Damian Lewis – Mission Creep

A labour of love from the famed actor...

The actor-turned-musician pathway is well worn by this point. Numerous stars of stage and Silver Screen have swapped their scripts for microphone stands, and it can sometimes feel like a diversion – a sort of adult gap year, in other words. Damian Lewis, however, is a little different; music was his first love, and in his youth he travelled across Europe, busking as he went. A perennial source of comfort and inspiration, in a way it’s a wonder the actor hasn’t recorded a full length project before.

‘Mission Creep’ is a mixture of fortune, and chance. Introduced to Giacomo Smith – leader of revered London jazz troupe Kansas Smitty’s House Band – Damian Lewis was able to build a band to augment his passions, allowing rock ‘n’ roll, blues, and jazz to sluice together. The songs on ‘Mission Creep’ – primarily original, with a smattering of covers – come from a personal place, offering tales of love, comfort, and loss.

While the performances aren’t about to reinvent the wheel, there’s enough here to certify ‘Mission Creep’ as a more-than-admirable passion project. The lush blues sound of ‘Zaragoza’ for instance perfectly blends his whisky-parched vocal with the excellent band surrounding him, while something like ‘Down On The Bowery’ has a trenchant sense of atmosphere.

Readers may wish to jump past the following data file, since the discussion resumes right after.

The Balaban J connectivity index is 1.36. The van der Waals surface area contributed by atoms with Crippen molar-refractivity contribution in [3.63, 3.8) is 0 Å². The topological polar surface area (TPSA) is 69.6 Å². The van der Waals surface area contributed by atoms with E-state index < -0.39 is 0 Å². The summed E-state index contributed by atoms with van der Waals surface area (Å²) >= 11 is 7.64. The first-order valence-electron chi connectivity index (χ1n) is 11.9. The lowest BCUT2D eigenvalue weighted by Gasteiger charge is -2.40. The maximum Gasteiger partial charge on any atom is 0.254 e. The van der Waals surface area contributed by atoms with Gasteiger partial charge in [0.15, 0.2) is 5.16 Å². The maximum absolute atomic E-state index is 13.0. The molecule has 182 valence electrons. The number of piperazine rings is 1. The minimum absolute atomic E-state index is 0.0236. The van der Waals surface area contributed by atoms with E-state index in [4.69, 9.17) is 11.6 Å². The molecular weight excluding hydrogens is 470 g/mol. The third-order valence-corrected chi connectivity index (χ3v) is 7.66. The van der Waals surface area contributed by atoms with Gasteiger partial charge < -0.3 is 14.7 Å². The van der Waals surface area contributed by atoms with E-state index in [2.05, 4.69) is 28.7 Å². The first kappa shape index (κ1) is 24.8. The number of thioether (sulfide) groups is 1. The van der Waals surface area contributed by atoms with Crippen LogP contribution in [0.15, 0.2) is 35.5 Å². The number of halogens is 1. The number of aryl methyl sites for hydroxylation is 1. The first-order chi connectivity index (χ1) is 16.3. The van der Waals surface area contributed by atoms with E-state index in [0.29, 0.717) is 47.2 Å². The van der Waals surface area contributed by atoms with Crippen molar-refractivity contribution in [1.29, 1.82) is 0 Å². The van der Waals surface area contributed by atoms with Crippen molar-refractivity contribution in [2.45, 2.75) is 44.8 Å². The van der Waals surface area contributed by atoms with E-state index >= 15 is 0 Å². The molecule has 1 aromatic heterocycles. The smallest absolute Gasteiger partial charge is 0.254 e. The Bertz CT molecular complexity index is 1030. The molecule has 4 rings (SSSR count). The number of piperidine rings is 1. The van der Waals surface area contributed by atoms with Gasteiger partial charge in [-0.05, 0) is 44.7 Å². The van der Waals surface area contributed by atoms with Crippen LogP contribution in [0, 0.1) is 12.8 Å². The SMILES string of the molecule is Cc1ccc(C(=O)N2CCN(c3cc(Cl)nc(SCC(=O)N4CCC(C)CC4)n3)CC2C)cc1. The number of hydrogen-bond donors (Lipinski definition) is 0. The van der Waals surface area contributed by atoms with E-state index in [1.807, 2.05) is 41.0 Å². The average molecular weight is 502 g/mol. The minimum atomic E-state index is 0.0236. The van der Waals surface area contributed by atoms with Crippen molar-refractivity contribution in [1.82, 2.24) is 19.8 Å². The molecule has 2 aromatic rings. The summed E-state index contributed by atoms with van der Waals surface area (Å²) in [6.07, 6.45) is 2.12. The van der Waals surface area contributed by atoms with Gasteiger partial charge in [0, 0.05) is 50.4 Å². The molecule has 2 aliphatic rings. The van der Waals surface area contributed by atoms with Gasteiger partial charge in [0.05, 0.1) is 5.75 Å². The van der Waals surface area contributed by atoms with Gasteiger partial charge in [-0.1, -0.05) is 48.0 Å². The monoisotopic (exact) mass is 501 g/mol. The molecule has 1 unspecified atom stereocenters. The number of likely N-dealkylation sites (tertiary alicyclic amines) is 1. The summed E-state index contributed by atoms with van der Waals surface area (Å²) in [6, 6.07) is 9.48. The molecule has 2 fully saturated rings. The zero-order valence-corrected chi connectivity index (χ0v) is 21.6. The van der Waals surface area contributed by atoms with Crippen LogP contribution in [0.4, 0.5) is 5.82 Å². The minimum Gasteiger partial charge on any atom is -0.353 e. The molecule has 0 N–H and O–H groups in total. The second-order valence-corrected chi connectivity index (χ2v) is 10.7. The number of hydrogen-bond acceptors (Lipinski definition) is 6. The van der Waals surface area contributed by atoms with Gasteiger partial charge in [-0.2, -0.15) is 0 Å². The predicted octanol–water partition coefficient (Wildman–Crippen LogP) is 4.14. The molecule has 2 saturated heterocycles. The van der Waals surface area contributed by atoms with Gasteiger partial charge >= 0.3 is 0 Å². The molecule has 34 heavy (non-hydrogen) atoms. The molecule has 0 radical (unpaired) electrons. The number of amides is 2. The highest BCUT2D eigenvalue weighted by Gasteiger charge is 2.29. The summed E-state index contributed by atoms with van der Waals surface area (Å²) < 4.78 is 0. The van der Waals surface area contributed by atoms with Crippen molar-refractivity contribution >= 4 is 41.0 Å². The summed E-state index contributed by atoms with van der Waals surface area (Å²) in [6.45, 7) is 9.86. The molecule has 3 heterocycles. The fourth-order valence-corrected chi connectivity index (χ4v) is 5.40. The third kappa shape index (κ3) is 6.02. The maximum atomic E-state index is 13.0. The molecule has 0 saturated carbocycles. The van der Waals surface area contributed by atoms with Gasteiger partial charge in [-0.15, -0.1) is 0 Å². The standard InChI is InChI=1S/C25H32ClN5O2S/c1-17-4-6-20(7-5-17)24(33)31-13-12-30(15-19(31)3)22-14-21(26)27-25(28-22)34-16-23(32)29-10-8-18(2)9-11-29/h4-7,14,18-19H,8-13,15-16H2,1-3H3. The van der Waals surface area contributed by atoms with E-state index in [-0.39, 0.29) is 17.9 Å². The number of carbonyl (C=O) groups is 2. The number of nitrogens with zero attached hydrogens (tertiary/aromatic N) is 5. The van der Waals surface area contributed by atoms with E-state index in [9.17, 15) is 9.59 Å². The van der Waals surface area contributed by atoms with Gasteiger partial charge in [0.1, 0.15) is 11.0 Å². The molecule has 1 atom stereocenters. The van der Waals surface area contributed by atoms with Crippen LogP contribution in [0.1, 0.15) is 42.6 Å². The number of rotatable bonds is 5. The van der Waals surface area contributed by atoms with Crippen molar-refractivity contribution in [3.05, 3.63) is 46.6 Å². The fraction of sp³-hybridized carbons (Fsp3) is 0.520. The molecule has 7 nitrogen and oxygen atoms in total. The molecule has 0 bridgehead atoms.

Indeed, there’s a quiet sense of joy and release to much of the recordings. Laid down in his native North London, Damian Lewis feels uniquely at home; ‘Makin’ Plans’ has a mischievous quality, while something like ‘Soho Tango’ lives and breathes the illicit side of Central London after hours.

Naturally, the loss of Helen McCrory does linger over certain tracks. The choice of ‘Harvest Moon’ – with its heartbreaking take on “I’m still in love with you” – feels wholeheartedly personal, the soft reserve Damian Lewis employs making it feel all the more emotive.

Closing with ‘Such A Night’, the record is strong, and surprisingly gripping. The work of a real music fan let loose in the studio with his dream band, ‘Mission Creep’ is rewarding, and more than a little cathartic for its maker. On form like this, the acting world may have to do something special to win Damian Lewis back to the fold.


Words: Robin Murray

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